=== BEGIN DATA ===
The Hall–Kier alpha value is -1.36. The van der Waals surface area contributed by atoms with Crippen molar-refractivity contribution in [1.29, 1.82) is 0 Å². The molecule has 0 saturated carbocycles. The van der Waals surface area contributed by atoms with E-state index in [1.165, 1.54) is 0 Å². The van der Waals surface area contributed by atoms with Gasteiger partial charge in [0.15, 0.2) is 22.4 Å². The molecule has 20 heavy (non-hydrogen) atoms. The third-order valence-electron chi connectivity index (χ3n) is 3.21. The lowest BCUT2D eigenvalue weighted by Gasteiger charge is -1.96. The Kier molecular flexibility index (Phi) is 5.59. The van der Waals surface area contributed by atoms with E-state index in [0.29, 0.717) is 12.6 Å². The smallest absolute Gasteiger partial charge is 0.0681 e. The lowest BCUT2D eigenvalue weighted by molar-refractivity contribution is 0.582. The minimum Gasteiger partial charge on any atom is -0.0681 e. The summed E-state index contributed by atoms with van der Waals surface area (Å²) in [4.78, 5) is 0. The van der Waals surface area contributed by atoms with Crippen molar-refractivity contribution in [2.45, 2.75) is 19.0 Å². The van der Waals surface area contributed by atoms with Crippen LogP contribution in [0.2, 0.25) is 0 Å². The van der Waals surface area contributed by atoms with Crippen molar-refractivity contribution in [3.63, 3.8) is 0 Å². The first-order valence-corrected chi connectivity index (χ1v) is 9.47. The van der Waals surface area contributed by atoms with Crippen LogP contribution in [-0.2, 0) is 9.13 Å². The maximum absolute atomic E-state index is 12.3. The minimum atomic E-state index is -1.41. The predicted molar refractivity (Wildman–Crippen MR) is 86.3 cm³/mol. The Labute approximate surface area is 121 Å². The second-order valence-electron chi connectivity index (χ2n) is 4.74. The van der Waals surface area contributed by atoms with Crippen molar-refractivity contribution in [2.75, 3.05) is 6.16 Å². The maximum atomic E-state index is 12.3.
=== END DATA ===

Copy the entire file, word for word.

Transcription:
The Hall–Kier alpha value is -1.36. The van der Waals surface area contributed by atoms with Crippen molar-refractivity contribution in [1.29, 1.82) is 0 Å². The molecule has 0 saturated carbocycles. The van der Waals surface area contributed by atoms with E-state index in [1.165, 1.54) is 0 Å². The van der Waals surface area contributed by atoms with Gasteiger partial charge in [0.15, 0.2) is 22.4 Å². The molecule has 20 heavy (non-hydrogen) atoms. The third-order valence-electron chi connectivity index (χ3n) is 3.21. The lowest BCUT2D eigenvalue weighted by Gasteiger charge is -1.96. The Kier molecular flexibility index (Phi) is 5.59. The van der Waals surface area contributed by atoms with E-state index in [0.29, 0.717) is 12.6 Å². The smallest absolute Gasteiger partial charge is 0.0681 e. The lowest BCUT2D eigenvalue weighted by molar-refractivity contribution is 0.582. The minimum Gasteiger partial charge on any atom is -0.0681 e. The summed E-state index contributed by atoms with van der Waals surface area (Å²) in [4.78, 5) is 0. The van der Waals surface area contributed by atoms with Crippen molar-refractivity contribution in [2.45, 2.75) is 19.0 Å². The van der Waals surface area contributed by atoms with Crippen LogP contribution in [0.2, 0.25) is 0 Å². The van der Waals surface area contributed by atoms with Crippen molar-refractivity contribution in [3.63, 3.8) is 0 Å². The first-order valence-corrected chi connectivity index (χ1v) is 9.47. The van der Waals surface area contributed by atoms with Crippen LogP contribution in [-0.2, 0) is 9.13 Å². The maximum absolute atomic E-state index is 12.3. The minimum atomic E-state index is -1.41. The predicted molar refractivity (Wildman–Crippen MR) is 86.3 cm³/mol. The Labute approximate surface area is 121 Å². The second-order valence-electron chi connectivity index (χ2n) is 4.74. The van der Waals surface area contributed by atoms with Crippen molar-refractivity contribution in [2.75, 3.05) is 6.16 Å². The maximum atomic E-state index is 12.3.